• For every dollar Illinois spends on providing tobacco cessation treatments, it has on average saved $1.29. Cutting funding for smoking cessation services will increase costs by up to $32.3 million annually in health care expenditures and workplace productivity losses.

As proposed, the Rauner budget is not only bad for our health, but it's bad for businesses, too, likely resulting in decreased productivity, loss of jobs and economic activity, and greater health care costs for employers. Some examples:

• The proposed child care “intake freeze” and increase in parent co-pays will lead to increased absenteeism as employees will take time off to care for children. Such absenteeism already is costing American businesses nearly $3 billion annually.
• Planned cuts to Illinois hospitals are expected to result not only in the loss of more than 12,500 jobs but $1.7 billion in economic activity.
• Cuts in funding for health care services, such as cancer screening, most certainly will increase the health care costs of Illinois businesses. One study of major employers found that patients with cancer cost five times as much to insure as patients without cancer ($16,000 versus $3,000 annually).

We urge the governor to listen to the critics of this budget and learn from Illinois' past experiences. We stand prepared to support him on this learning curve.

Barbara A. Otto
Health & Disability Advocates

Wednesday, March 11, 2015

Illinois Cooperative Brings Competition, Lower Costs for Small Businesses

Taking Advantage of Land Of Lincoln Health

Consumer Operated and Oriented Plans, or CO-OPs
for short, are a new health insurance option for small business owners. Created by the Affordable Care Act, CO-OPs are consumer-directed and required to engage members in plan oversight. Only insured members can vote for and run for a seat on the CO-OP’s Board of Directors.

What is a CO-OP?

The federal CO-OP program offers low-interest loans to eligible nonprofit groups to help set up and maintain these issuers. CO-OP loans are only made to private, nonprofit entities that demonstrate a high probability of financial viability. All CO-OPs receiving loans were selected by the Centers for Medicare & Medicaid Services on a competitive basis based on external independent review by a multi-disciplinary team. As CO-OPs meet or exceed developmental milestones, funds are allowed to be incrementally drawn down.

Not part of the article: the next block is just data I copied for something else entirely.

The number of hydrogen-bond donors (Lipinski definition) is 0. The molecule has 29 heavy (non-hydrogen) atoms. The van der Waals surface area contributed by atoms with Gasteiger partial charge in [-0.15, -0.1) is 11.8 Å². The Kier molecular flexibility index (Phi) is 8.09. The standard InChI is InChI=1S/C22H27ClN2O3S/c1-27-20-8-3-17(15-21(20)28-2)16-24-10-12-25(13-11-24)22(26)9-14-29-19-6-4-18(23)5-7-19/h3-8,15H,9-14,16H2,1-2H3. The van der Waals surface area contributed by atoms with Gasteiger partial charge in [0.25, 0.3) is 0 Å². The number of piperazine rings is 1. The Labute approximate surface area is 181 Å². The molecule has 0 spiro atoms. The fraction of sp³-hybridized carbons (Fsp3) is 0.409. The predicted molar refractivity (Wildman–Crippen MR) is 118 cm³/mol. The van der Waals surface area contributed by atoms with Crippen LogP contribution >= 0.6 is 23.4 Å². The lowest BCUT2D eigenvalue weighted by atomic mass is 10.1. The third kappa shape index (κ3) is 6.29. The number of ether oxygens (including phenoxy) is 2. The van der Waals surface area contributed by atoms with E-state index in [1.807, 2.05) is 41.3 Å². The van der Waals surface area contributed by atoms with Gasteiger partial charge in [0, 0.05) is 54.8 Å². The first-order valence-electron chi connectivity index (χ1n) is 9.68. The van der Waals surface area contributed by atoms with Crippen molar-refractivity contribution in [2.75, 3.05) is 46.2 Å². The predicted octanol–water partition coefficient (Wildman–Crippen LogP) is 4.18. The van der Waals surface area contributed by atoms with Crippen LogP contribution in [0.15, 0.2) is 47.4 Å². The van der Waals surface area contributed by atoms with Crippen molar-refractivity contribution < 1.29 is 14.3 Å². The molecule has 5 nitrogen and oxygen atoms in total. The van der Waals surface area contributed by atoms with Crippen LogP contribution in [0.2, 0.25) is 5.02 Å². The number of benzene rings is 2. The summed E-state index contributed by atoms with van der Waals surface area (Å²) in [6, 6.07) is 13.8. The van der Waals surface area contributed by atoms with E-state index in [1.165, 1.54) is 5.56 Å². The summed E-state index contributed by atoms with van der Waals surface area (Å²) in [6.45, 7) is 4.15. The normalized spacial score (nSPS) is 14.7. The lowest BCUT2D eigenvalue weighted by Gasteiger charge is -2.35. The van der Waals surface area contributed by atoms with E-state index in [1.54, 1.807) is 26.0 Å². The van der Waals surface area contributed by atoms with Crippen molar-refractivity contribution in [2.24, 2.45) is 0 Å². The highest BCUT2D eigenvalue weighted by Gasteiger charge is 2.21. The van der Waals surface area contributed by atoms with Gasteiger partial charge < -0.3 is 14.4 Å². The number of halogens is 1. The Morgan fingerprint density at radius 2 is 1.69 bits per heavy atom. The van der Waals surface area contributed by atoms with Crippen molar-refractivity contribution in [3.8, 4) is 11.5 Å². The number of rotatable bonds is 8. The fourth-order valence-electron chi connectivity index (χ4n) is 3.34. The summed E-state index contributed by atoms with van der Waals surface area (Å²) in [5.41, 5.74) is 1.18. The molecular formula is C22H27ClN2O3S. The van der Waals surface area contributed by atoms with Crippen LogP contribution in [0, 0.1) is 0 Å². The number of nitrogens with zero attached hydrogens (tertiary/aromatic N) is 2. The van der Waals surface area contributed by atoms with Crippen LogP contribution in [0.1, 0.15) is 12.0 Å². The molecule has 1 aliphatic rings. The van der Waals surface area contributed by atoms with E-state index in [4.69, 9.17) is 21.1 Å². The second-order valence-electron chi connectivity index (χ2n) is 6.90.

Taking Advantage of a CO-OP'portunity

The Illinois small business community capitalized on the CO-OP option. Small businesses in Illinois had been confronting high health insurance costs that threatened their ability to offer employee coverage. Illinois was previously dominated by one major health insurance carrier, who in 2014 wrote over 90% of the public health insurance marketplace policies in state. This market dominance gave small business owners few options in terms of obtaining and providing their employees with affordable health insurance. With CO-OPs offering the promise of increasing competition and lower rates, small businesses and individuals formed a CO-OP owned by its members and operated by its advocates.

Small Business Have More Choice

CO-OPs are following through on that promise. The Illinois CO-OP has enrolled over 50,000 businesses in 2015. During the second open enrollment period, one of every four new enrollees to the 2015 public marketplace is choosing a CO-OP. This additional competition is fantastic news for small business owners and their employees.